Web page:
It was a sad week for Malama Maryam and her household last week as two of her children, both girls, died from undetected, untreated Diphtheria at Farawa in Kano.
The mother of two who was too grief-stricken to open up to the media sat with a blank expression as she recalled how she lost her two girls in two days.
A neighbour of the bereaved mother, Malama Jamila told AllNews Nigeria that it all started with neck pain.
"The girls complained that their necks hurt, and they were having trouble swallowing. The girls' father was not in town so she (the mother) called and informed him of the situation.
"The father said it was cold (sanyi) and instructed that their local barber (Wanzami, who also doubles as a herbalist) slightly cut one of the girls."
A cut like in tribal marks is sometimes used to treat certain diseases by the Wanzams.
Malama Jamila narrated that after one of the girls was subjected to the incision, the bleeding would not stop.
"They rushed her to the hospital where it was confirmed to be Diphtheria; she died on the same day," she said.
The neighbour, who was both sad and shocked, disclosed that the other sibling also passed away the next day from the same complications, though she did not receive the same treatment.
But how do people still not understand the symptoms of Diphtheria despite numerous recorded cases?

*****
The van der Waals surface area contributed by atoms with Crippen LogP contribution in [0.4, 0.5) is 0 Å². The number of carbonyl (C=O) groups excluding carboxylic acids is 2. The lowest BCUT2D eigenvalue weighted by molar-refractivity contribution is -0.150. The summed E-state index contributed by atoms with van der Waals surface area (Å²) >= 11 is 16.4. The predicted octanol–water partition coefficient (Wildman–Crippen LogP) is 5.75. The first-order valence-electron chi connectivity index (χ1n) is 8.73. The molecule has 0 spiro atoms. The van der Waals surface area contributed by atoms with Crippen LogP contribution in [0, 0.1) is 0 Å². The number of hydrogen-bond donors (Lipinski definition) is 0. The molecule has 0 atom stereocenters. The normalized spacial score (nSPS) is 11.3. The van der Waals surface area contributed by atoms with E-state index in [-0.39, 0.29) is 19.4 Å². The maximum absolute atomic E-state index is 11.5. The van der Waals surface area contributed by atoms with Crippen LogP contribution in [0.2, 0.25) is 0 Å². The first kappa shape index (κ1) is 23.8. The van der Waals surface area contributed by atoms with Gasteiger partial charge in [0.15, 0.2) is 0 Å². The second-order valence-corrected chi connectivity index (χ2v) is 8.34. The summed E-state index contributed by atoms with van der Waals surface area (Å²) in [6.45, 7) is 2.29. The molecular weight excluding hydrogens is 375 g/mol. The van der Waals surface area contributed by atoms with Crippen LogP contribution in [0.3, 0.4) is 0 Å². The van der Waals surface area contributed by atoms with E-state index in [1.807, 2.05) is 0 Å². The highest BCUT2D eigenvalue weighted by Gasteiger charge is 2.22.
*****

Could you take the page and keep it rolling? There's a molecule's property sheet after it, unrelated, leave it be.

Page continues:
AllNews Nigeria reached out to the United Nations International Children's Emergency Fund and its Health Specialist, Vaccine Management, Dr Ahmad Isa Muhammad who harped on the necessity of creating awareness.
He said at the moment, " about one million vaccines have been provided for children to protect them against the disease."
He added that the Diphtheria cases in Kano are mostly recorded among under 14 children.
Muhammad further revealed that the disease spreads faster in congested, unclean areas, thus the high number of cases in Kano metropolitan local governments.
Though Kano is seeing a rising number of deaths from the ailment, the specialist said there has been a notable reduction in the spread of the disease.
"When I came to Kano, I noticed that the state government is in collaboration with the Federal Ministry of Health, UNICEF and other institutions to fight the spread of Diphtheria."
He further said if the momentum is maintained, the efforts would soon pay off.
Currently, Kano has witnessed about 520 deaths from Diphtheria, with most cases recorded in Ungogo (2651), Dala (989), Fagge (943), Gwale (714), Kumbotso (713), Nassarawa (538), Kano Municipal (506) and Tarauni (269).